If you ever asked yourself, “Self, what makes TheLinster happier than most anything?” today you will find the answer. It’s fried chicken. Not the Church’s, KFC, deep-fryer kind. I want the slathered-in-flour, pan-fried, perfectly crisp kind. One of the best things my mother ever did for me was give me two fried chicken drumsticks in my lunch every day for as long as I can remember. I miss my mother.
All that is to say that I judge a cook by her fried chicken. If I can’t get an actual sample, I look at her recipe to see if she knows what she’s doing.
Virginia Willis, out lesbian and author of Bon Appétit, Y’all: Recipes and Stories from Three Generations of Southern Cooking, knows what she’s doing.
Willis not only has a perfectly simple, perfectly perfect fried chicken recipe (except for adding cayenne pepper, which I will excuse since she’s from a different part of the South than I). She also suggests a gravy ingredient that solves my eternal problem of never quite having enough for all the mashed potatoes I can eat. Chicken stock! So simple, yet so brilliant.
I heard of Willis from the fine gentlemen of Gay List Daily, who are quite particular about what goes in their mouths (within reason, of course). The line from Bon Appétit, Y’all that won their hearts:
“I’m here to tell you that a bag of little smokies, a bottle of ketchup and a jar of grape jelly combined in a slow cooker, served with a box of toothpicks on the side, is not an hors d’oeuvre.”
This is a woman you want at your next lesbian potluck.
At 41, Willis is, according to the Atlanta Journal Constitution, poised to become the next celebrity chef. She is talking to at least three production companies about creating her own TV show and Bon Appétit, Y’all has just been nominated for an International Association of Culinary Professionals award.
The cookbook is more than a collection of family recipes. It’s a tribute to refined Southern cooking, an exhibition of luscious food photography — and a damn good read. Willis is a great writer and more than once I found myself teary-eyed at the memories of my grandmother’s kitchen invoked by her stories. And just try to read her recipe for Old Fashioned Yeast Rolls without practically smelling them fresh from the oven.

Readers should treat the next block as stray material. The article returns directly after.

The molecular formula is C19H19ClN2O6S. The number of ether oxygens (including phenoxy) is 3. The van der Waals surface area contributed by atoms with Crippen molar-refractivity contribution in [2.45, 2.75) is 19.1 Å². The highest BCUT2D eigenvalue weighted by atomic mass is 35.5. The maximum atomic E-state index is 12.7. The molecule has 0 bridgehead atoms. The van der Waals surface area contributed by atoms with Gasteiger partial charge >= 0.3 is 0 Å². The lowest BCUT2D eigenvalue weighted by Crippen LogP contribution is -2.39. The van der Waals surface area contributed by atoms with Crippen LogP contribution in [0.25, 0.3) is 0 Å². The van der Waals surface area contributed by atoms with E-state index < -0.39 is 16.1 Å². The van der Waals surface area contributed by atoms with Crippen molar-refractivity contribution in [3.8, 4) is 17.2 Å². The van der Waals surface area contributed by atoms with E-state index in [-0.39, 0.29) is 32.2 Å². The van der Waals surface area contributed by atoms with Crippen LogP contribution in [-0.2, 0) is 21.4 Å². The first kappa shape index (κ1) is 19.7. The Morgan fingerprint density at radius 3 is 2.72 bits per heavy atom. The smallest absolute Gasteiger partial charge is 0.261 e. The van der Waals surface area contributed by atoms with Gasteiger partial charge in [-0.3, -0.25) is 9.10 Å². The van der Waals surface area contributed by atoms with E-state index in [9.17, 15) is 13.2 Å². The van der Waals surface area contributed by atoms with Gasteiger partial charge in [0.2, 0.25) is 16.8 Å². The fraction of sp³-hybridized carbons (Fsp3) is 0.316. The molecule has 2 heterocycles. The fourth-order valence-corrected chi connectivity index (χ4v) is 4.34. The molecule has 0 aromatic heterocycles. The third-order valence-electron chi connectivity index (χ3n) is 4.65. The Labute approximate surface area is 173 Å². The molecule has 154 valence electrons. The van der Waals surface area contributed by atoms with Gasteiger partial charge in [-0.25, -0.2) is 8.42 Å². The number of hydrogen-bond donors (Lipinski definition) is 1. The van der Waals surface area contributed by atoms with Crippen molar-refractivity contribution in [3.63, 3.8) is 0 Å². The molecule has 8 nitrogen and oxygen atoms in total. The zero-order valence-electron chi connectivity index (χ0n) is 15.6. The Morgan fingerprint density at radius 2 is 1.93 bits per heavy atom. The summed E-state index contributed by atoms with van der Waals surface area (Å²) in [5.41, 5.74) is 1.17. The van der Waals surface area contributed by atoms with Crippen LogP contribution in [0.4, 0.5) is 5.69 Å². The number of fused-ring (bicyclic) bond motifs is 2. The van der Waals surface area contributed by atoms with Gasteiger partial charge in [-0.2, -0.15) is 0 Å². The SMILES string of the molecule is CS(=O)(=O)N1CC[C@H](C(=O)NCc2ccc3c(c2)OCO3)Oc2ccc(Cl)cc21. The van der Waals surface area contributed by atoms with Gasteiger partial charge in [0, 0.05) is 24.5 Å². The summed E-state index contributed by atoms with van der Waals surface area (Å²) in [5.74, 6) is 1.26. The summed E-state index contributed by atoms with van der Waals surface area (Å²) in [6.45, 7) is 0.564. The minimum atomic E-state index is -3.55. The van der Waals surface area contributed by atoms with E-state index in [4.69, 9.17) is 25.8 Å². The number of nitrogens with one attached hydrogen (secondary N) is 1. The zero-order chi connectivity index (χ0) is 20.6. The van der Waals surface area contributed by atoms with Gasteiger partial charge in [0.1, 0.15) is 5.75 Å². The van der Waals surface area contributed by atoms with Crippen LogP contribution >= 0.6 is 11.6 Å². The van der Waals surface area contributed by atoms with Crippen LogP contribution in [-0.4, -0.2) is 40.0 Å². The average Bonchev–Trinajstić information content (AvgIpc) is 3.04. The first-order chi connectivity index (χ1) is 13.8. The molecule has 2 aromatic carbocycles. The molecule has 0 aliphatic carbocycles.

Willis earned her place in the professional kitchen with degrees from L’Academie de Cuisine and Ecole de Cuisine LaVarenne plus a résumé that includes training with Southern cooking icon Nathalie Dupree, French country chef Anne Willan and the inimitable Julia Child. She even survived a three-year stint as kitchen director for Martha Stewart’s first TV series in New York — and came full circle when she recently appeared as a guest on Martha.
Although Willis has always been a wizard in the kitchen, having learned the secrets of good cooking at the elbow of her grandmother Meme, she didn’t expect to be a professional chef. Her partner of 20 years, Becky Minchew, is the one who suggested she attend culinary school when the two lived in Charleston, S.C., after graduation from University of Georgia.
“She wasn’t interested in pursuing it as a career choice,” Minchew said. “Back then it wasn’t as glamorous as it is now. It was considered a trade. If you weren’t smart enough for college, then you went to cooking school.”
After traveling the world and cooking for folks like Bill Clinton, Aretha Franklin and Jane Fonda, Willis returned to Georgia, where she and Minchew bought a house, built a chicken coop and planted a vegetable garden. Since then, Willis has been working for herself and, with the success of Bon Appétit, Y’all, is ready for the next stage of her career.
“I’m comfortable with who I am now, and I’ve worked hard and worked with the best,” Willis told the AJC. “I know what I’m doing.”
I hope that one of these days I’ll get to find that out in person over a plate of Meme’s fried chicken and gravy.